What part of Louisiana? I went to college in Lafayette and my husband and I were down for a visit last spring. Started in New Orleans, went down to Grand Isle, then through Thibodeau on the way to Lafayette to visit old profs. We loved the drive up the bayou past all the shrimp boats. It was a great time. Love your state.

Michelle Hale nee Bonnet
Michelle,

Our propane bottle was under the flying bridge dash when we bought our boat. Then one day I opened the closet in the Vee berth and the smell of propane about knocked me out. We had developed a leak and the propane went down the control chase from the upper helm into the closet which is also where the electrical panels are located. I immediately moved the bottle and made a new storage place.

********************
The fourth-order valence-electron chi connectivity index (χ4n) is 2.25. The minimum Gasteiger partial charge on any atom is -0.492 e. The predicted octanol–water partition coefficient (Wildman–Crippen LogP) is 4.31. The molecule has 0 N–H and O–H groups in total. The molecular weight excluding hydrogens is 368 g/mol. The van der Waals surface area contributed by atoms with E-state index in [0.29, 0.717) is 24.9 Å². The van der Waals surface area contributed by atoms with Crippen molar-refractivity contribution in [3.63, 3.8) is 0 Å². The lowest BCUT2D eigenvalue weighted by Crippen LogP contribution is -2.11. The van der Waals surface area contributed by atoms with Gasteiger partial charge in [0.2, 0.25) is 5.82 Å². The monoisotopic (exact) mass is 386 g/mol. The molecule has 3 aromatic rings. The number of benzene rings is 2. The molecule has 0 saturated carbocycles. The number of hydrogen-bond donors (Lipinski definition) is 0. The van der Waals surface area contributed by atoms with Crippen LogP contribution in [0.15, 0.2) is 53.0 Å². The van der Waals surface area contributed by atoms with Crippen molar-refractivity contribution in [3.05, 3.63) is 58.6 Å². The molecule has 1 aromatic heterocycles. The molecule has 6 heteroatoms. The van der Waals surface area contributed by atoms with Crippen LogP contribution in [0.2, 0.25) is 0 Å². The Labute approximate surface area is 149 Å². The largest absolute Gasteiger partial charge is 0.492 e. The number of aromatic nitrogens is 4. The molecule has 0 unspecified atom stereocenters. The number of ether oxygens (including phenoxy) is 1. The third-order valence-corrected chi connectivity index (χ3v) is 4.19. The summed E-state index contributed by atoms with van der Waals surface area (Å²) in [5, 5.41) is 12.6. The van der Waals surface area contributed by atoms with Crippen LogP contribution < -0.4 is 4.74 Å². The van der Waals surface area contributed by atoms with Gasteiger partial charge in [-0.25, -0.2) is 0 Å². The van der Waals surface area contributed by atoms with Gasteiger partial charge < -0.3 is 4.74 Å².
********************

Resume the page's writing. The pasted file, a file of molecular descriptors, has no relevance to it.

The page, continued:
The hole in the bottom of the seat is a little bigger than the tank so that works as the drain.

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Old 04-29-2015, 12:48 AM   #30
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My propane bottle is held within a fake stack. Any gas leakage will go overboard. Here with top of stack and bottle removed:


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Old 05-07-2015, 07:00 AM   #31
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"This just killed any more thoughts on replacing my seaward princess electric with a propane model, the $100.00 yearly increase in insurance was the 1st death blow."

So you usually cook less than 10 -15 hours a year?

$100. in noisemaker expenses is 10-15 hours.
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Old 05-07-2015, 07:04 AM   #32
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Greetings,
Mr. mp. I see you also have a fume detector mounted in your propane "locker". Double protection.
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Old 05-07-2015, 08:22 PM   #33